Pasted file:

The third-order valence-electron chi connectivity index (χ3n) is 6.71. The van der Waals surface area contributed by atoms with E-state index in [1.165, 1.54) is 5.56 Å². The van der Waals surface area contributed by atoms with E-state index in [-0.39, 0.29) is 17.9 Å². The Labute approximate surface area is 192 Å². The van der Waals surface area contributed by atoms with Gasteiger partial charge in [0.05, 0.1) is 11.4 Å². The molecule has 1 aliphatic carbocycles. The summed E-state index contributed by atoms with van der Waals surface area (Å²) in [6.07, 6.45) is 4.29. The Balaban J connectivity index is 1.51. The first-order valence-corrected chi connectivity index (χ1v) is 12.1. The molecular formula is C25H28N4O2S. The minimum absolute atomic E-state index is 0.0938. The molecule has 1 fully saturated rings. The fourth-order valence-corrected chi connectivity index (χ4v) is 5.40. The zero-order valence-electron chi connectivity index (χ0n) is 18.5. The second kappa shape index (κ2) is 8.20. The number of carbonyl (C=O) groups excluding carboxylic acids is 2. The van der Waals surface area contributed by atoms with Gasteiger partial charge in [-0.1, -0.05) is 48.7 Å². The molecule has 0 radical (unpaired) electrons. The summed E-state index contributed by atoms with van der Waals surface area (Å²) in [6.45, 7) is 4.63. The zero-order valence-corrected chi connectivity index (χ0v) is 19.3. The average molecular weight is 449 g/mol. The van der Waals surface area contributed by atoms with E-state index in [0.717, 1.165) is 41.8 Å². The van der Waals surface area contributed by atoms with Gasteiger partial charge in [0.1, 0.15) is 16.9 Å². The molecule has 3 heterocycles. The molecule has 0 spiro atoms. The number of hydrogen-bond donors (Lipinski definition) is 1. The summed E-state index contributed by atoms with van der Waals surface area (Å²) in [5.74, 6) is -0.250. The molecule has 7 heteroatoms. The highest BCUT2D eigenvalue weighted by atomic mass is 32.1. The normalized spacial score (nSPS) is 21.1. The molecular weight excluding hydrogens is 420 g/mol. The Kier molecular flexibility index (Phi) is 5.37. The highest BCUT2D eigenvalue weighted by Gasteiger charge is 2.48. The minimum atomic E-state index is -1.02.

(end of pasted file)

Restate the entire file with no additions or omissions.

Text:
The third-order valence-electron chi connectivity index (χ3n) is 6.71. The van der Waals surface area contributed by atoms with E-state index in [1.165, 1.54) is 5.56 Å². The van der Waals surface area contributed by atoms with E-state index in [-0.39, 0.29) is 17.9 Å². The Labute approximate surface area is 192 Å². The van der Waals surface area contributed by atoms with Gasteiger partial charge in [0.05, 0.1) is 11.4 Å². The molecule has 1 aliphatic carbocycles. The summed E-state index contributed by atoms with van der Waals surface area (Å²) in [6.07, 6.45) is 4.29. The Balaban J connectivity index is 1.51. The first-order valence-corrected chi connectivity index (χ1v) is 12.1. The molecular formula is C25H28N4O2S. The minimum absolute atomic E-state index is 0.0938. The molecule has 1 fully saturated rings. The fourth-order valence-corrected chi connectivity index (χ4v) is 5.40. The zero-order valence-electron chi connectivity index (χ0n) is 18.5. The second kappa shape index (κ2) is 8.20. The number of carbonyl (C=O) groups excluding carboxylic acids is 2. The van der Waals surface area contributed by atoms with Gasteiger partial charge in [-0.1, -0.05) is 48.7 Å². The molecule has 0 radical (unpaired) electrons. The summed E-state index contributed by atoms with van der Waals surface area (Å²) in [6.45, 7) is 4.63. The zero-order valence-corrected chi connectivity index (χ0v) is 19.3. The average molecular weight is 449 g/mol. The van der Waals surface area contributed by atoms with E-state index in [0.717, 1.165) is 41.8 Å². The van der Waals surface area contributed by atoms with Gasteiger partial charge in [0.1, 0.15) is 16.9 Å². The molecule has 3 heterocycles. The molecule has 0 spiro atoms. The number of hydrogen-bond donors (Lipinski definition) is 1. The summed E-state index contributed by atoms with van der Waals surface area (Å²) in [5.74, 6) is -0.250. The molecule has 7 heteroatoms. The highest BCUT2D eigenvalue weighted by atomic mass is 32.1. The normalized spacial score (nSPS) is 21.1. The molecular weight excluding hydrogens is 420 g/mol. The Kier molecular flexibility index (Phi) is 5.37. The highest BCUT2D eigenvalue weighted by Gasteiger charge is 2.48. The minimum atomic E-state index is -1.02.